My grandparents preserved my history, and my parents helped me to understand it. I am the proud product of my environment. I was allowed to spend extended amounts of time with my grandparents. Kids rarely understand the importance of the stories our grandfathers tell us. Nor do we grasp the power of the songs our grandmothers sing. I surely didn’t. Out of respect, I listened; and I am quite sure that to my grandparents it seemed as though their verbal meanderings fell on deaf ears. But I did listen. I listened as Grandpa talked of Crispus Attucks and the paradox of freedom for the Black man in America. I listened as Ukulu, the African word I was taught as a toddler to use when referring to my mother’s mother, explained the history of Prince Hall masons as we drove to New Orleans for the annual convention. I waited patiently under the picture of Marcus Garvey as Grandma Gayle sang “Every Time I Feel the Spirit” with vigor at seven o’clock in the morning as she cooked breakfast for my cousin and I. Without my permission, and much to my surprise, I internalized these things. They were important to me, but I didn’t know why.
Enter my parents: two strong-willed people who are alike in values and differences in practice. My father was determined to raise a hard-working independent woman who could defy expectations. My mother was driven to raise an empowered independent woman who would exceed expectations. (No pressure) My father bought me two sets of encyclopedias by the time I was eight in the event I needed to compare information (I was in school before Google). Mom bought me Josephine Baker paper doll sets and Nikki Giovanni poetry. Dad spoke of the Triangle Slave trade and its impact on the Caribbean. They filled in the gaps of African American history for me. They articulated and exposed me to some of my strongest values.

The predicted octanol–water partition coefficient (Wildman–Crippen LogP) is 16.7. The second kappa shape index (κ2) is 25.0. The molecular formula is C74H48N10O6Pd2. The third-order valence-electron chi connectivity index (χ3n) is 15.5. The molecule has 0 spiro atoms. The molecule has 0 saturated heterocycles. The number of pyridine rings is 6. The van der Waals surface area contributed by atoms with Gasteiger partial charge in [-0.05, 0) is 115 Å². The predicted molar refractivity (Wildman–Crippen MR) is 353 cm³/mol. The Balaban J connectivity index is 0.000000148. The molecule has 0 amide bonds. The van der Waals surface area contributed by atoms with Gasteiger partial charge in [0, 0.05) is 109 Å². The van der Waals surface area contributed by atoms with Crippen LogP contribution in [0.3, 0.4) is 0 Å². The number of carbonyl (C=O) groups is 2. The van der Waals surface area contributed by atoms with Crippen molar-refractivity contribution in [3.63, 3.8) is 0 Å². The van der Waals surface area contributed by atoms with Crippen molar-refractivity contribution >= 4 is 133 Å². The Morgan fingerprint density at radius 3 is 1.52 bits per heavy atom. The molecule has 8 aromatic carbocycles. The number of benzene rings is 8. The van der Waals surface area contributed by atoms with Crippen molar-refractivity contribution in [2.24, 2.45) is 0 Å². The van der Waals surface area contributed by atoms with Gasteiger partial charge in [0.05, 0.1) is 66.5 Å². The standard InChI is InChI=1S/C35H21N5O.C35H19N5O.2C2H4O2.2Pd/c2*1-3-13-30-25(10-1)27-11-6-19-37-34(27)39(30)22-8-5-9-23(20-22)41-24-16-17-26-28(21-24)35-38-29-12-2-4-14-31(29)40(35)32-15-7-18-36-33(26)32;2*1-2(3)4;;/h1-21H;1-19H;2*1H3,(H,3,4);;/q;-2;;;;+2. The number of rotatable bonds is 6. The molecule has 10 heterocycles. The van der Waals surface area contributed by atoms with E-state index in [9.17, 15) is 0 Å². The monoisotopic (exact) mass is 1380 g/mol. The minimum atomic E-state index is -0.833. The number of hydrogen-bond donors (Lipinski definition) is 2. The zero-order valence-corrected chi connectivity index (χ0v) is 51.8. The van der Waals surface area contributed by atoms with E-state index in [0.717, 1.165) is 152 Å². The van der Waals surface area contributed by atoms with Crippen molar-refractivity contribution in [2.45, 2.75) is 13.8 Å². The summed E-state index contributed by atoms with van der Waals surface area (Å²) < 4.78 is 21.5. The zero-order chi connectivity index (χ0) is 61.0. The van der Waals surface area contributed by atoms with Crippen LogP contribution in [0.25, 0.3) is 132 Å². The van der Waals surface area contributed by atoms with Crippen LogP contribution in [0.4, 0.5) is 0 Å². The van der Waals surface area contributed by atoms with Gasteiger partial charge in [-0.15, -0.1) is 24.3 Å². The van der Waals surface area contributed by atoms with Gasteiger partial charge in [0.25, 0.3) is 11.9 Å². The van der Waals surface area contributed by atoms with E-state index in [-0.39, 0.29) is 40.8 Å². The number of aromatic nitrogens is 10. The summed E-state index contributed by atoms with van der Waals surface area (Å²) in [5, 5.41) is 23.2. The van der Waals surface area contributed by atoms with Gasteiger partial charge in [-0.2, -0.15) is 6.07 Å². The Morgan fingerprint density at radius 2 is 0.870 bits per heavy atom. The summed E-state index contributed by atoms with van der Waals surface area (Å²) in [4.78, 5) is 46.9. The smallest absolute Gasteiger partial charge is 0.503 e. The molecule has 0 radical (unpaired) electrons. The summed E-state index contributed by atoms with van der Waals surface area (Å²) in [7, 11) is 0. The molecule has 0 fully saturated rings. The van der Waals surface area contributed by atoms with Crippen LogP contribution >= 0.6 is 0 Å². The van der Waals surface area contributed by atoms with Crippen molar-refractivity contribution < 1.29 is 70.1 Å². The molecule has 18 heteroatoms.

Then, in 2015, at the age of 31, I became a mother. Somehow those stories and songs took on an ever deeper meaning. I wanted to live my best life for my child, because he deserves to live his. The only way I can hope to improve his quality of life now and in the future is if I improve mine, in every way. I suddenly saw the absolute need for routines, and budget, calendars, and self-care.
I struggled. I still struggle. And I refuse to do it in silence or alone. Black women are catalysts by nature. Motherhood shouldn’t suppress that, it should feed it. And yet I noticed that more often than not we stifle each other by trying to adapt traits that never belonged to us anyway. It put me on a journey to find out what mindful Black parenting looks like.
I am the culmination of the stories and songs of my grandparents, parables of my father, and poems from my mother. Those stories and songs got me through my darkest hours. I am merely attempting to add new chapters. To help write the next legacy of my family. One that is free from the bondage of generational curses; free from the debts of guilt and shame we should no longer be made to pay. The thoughts and lessons I’ve learned on this journey keep me sane. They give me hope that the sun shines at the end of the tunnel. May these thoughts and lessons provide a flicker of light in yours.